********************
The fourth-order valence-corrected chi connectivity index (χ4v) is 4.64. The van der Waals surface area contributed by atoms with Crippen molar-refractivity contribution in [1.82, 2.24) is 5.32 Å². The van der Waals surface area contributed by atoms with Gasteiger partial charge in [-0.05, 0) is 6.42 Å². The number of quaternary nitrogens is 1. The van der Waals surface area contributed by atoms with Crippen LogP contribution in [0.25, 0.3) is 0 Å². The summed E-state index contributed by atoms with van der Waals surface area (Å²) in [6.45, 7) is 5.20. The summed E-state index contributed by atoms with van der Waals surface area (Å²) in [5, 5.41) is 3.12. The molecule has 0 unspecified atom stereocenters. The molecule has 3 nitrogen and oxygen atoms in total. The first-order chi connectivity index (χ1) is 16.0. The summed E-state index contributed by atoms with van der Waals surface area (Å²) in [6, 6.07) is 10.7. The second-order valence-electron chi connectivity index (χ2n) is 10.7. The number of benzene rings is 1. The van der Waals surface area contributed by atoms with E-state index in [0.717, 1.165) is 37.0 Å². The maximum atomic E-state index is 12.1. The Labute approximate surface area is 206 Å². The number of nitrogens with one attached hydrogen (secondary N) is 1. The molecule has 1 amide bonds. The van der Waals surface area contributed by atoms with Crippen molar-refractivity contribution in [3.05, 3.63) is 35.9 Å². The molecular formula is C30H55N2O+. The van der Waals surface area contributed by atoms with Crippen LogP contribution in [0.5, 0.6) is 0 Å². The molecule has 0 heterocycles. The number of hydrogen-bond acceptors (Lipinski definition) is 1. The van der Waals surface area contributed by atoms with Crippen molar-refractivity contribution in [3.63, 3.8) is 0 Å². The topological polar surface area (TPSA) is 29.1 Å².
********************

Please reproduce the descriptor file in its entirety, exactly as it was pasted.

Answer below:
The fourth-order valence-corrected chi connectivity index (χ4v) is 4.64. The van der Waals surface area contributed by atoms with Crippen molar-refractivity contribution in [1.82, 2.24) is 5.32 Å². The van der Waals surface area contributed by atoms with Gasteiger partial charge in [-0.05, 0) is 6.42 Å². The number of quaternary nitrogens is 1. The van der Waals surface area contributed by atoms with Crippen LogP contribution in [0.25, 0.3) is 0 Å². The summed E-state index contributed by atoms with van der Waals surface area (Å²) in [6.45, 7) is 5.20. The summed E-state index contributed by atoms with van der Waals surface area (Å²) in [5, 5.41) is 3.12. The molecule has 0 unspecified atom stereocenters. The molecule has 3 nitrogen and oxygen atoms in total. The first-order chi connectivity index (χ1) is 16.0. The summed E-state index contributed by atoms with van der Waals surface area (Å²) in [6, 6.07) is 10.7. The second-order valence-electron chi connectivity index (χ2n) is 10.7. The number of benzene rings is 1. The van der Waals surface area contributed by atoms with E-state index in [0.717, 1.165) is 37.0 Å². The maximum atomic E-state index is 12.1. The Labute approximate surface area is 206 Å². The number of nitrogens with one attached hydrogen (secondary N) is 1. The molecule has 1 amide bonds. The van der Waals surface area contributed by atoms with Crippen molar-refractivity contribution in [3.05, 3.63) is 35.9 Å². The molecular formula is C30H55N2O+. The van der Waals surface area contributed by atoms with Crippen LogP contribution in [0.5, 0.6) is 0 Å². The molecule has 0 heterocycles. The number of hydrogen-bond acceptors (Lipinski definition) is 1. The van der Waals surface area contributed by atoms with Crippen molar-refractivity contribution in [3.63, 3.8) is 0 Å². The topological polar surface area (TPSA) is 29.1 Å².